Soon the results of all of this frying began arriving at our table in the form of small plates. Wafery, pan-fried wontons ($9), filled with silky tofu and dusted with black sesame seeds, were crisp and delicious, if a bit oily; they were blank canvases that needed the ginger dipping sauce to kick up their flavor.

The three other appetizers we ordered turned out to be identical-looking rolls. Each was sliced into four parts and served lengthwise, like a miniature landscape. One of the Maisels’ longstanding dishes is the Galaxy roll ($9), a warm tortilla tightly wound around sautéed portobello mushrooms, greens and mock Canadian bacon. It was smoky, succulent and sweet, but the ratio of tortilla to filling was slightly skewed in the wrong direction. The scallion pancake ($8) was out of balance, too: Rather than being served flat on a plate, it was a tortilla cinched around a vein of sautéed greens and scallions. If not for the warming chili dipping sauce that came with it, the pancake would have been somewhat flavorless.

Both of these were trumped by the otherworldly basil-and-mango-filled salad roll ($8), whose colorful, crisp contents peeked seductively from behind ghostly rice paper, and came with a peanut sauce so scrumptious I wanted to spoon it into my mouth. Following this was another triumph, the raw kale salad ($11). The chef had softened the ruffled kale deftly, sprinkling it with toasted pumpkin seeds for texture, dried cranberries for tartness and shavings of Pecorino cheese for saltiness; its complex, autumnal flavors held their delicate balance against the citrusy dressing. It was finger-lickin’ good.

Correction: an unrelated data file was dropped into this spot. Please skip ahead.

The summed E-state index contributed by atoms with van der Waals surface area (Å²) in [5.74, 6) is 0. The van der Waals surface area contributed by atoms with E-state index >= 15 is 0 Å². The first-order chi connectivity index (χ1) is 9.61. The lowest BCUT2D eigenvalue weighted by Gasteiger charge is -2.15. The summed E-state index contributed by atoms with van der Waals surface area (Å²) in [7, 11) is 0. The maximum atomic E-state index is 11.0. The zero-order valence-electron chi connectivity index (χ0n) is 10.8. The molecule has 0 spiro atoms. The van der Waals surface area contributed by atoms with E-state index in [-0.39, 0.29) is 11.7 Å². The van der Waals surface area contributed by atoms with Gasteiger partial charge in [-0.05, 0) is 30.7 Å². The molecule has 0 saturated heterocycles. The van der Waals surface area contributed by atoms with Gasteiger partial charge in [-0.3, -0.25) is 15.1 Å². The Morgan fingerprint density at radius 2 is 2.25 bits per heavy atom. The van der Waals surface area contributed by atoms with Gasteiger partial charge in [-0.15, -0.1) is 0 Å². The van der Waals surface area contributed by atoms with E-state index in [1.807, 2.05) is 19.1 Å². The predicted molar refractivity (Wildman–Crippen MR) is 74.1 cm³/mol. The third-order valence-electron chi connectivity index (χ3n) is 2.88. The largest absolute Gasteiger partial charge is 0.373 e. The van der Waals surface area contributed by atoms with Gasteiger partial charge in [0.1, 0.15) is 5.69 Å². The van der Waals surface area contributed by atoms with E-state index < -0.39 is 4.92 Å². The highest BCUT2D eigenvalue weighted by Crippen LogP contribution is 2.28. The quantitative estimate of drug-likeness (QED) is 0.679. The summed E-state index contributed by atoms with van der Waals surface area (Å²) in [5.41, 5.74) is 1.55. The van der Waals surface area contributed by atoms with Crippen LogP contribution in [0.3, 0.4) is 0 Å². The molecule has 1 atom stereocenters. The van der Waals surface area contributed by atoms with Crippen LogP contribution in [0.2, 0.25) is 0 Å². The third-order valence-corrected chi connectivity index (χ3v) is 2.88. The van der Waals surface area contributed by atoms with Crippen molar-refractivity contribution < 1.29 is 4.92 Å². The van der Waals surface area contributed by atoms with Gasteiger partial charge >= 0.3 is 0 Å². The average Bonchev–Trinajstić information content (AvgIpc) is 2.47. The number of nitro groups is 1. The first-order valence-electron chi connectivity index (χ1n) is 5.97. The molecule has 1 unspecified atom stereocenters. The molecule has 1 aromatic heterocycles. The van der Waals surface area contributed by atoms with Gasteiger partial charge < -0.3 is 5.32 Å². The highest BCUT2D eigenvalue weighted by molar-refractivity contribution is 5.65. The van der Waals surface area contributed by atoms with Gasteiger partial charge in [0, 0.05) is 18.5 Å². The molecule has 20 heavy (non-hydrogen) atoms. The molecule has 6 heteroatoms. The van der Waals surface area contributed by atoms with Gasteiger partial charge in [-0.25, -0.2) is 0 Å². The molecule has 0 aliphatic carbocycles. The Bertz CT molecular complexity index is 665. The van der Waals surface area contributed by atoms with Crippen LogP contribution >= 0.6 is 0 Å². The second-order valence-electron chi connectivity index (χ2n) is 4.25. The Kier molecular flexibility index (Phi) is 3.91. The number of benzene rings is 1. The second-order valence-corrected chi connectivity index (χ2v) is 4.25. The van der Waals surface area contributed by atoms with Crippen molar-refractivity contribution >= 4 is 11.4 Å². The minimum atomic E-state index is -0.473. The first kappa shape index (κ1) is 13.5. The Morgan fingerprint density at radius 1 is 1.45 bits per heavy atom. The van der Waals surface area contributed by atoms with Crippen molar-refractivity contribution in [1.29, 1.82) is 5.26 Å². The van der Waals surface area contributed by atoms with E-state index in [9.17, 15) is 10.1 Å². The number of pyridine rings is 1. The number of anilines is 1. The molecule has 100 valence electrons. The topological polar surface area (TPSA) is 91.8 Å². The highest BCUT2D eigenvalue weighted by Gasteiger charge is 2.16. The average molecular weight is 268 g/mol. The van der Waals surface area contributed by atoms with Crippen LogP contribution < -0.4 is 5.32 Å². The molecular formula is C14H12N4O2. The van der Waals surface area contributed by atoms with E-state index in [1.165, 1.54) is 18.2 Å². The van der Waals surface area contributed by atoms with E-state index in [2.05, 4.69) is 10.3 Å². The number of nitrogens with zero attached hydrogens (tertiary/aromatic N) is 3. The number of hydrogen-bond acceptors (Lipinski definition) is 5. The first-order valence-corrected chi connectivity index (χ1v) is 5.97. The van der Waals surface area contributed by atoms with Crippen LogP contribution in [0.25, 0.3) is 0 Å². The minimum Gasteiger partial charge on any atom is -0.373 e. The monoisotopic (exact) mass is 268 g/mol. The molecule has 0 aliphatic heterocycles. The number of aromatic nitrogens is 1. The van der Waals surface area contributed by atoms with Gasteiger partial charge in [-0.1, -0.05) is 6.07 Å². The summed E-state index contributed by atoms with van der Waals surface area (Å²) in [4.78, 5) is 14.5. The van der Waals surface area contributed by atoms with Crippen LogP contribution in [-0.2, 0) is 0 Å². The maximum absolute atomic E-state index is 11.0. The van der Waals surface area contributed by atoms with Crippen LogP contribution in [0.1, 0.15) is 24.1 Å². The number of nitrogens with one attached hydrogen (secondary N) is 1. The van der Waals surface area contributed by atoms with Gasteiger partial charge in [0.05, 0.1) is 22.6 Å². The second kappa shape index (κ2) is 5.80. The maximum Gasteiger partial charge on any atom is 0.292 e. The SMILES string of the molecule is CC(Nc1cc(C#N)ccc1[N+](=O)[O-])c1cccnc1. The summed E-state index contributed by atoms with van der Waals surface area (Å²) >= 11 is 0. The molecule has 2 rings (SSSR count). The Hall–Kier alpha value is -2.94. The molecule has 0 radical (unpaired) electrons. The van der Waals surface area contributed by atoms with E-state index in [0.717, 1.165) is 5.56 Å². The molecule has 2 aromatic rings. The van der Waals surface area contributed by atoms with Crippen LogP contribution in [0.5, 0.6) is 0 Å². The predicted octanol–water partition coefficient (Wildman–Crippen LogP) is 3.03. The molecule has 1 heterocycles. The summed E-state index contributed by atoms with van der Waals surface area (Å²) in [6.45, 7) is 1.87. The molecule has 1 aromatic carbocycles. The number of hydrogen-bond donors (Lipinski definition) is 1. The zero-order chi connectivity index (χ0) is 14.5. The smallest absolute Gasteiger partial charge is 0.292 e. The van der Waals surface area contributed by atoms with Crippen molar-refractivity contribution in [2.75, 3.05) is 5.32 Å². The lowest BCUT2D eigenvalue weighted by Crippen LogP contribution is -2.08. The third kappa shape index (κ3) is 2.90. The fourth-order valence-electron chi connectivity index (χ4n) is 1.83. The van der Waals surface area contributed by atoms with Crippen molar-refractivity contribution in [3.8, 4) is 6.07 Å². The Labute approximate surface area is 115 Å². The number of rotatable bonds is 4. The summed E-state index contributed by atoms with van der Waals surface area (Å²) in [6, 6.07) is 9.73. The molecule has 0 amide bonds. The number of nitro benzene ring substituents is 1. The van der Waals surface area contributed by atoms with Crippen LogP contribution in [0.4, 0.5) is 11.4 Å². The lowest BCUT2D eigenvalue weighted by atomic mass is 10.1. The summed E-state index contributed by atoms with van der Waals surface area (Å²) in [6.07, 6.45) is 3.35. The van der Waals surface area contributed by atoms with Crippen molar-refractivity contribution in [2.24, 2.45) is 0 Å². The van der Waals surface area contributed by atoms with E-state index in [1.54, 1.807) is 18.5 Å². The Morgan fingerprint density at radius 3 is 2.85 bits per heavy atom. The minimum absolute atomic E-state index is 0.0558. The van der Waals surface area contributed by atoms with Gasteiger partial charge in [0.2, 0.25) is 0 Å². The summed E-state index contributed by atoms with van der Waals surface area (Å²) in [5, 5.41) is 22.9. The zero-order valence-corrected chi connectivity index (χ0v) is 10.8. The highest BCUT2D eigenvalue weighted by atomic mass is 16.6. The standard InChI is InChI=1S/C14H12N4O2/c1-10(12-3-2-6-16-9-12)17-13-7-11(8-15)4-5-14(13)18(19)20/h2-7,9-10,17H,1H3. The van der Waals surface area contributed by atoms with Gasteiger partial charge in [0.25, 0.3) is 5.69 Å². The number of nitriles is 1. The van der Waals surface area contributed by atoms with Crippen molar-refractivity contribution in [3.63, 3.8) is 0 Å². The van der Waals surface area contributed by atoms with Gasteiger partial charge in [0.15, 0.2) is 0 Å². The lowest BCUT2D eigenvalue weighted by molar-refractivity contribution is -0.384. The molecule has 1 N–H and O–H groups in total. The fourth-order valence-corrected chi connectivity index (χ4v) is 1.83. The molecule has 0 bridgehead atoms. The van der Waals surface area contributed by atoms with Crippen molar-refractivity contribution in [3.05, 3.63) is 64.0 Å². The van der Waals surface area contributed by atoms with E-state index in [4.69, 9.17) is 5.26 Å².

Another salad we tried fell short of this harmony. Arcana Gardens greens topped with peaches, nasturtiums and crumbled chèvre ($12), though lovingly presented, seemed like a dish you might whip up at home. The vinegary dressing was too sharp, the peaches were too firm and the salad seemed like a collection of discordant parts.

And so it went. Each course had its hits and misses, and each offered fodder for conversation about the rigors and challenges of perfecting vegetarian food. As my friend tucked into jerk seitan ($17) — sauce-slathered cutlets served with mounds of velvety black beans, rice, salsa and greens — she held forth on the difficulties of marinating seitan and the rigors of a good jerk sauce. This one gripped the outside of the cutlets but didn’t seem to have penetrated far inside. The sauce was delicate, slightly sweet and redolent of allspice, but could have packed more heat and chutzpah.

I wimped out during my first visit, eschewing vegan house ravioli for a version stuffed with goat cheese and red peppers and bathed in a sage-butter sauce ($17). The pasta was meltingly tender and came with a crunchy, herbaceous shower of slivered sage and pulverized cashews. The plate itself was dry, and I soon realized why: All the sauce had soaked into the pasta, and each bite was like a butter-soaked pillow. It was my favorite dish by far, and probably the most fattening. I doubt I would be a thin vegetarian.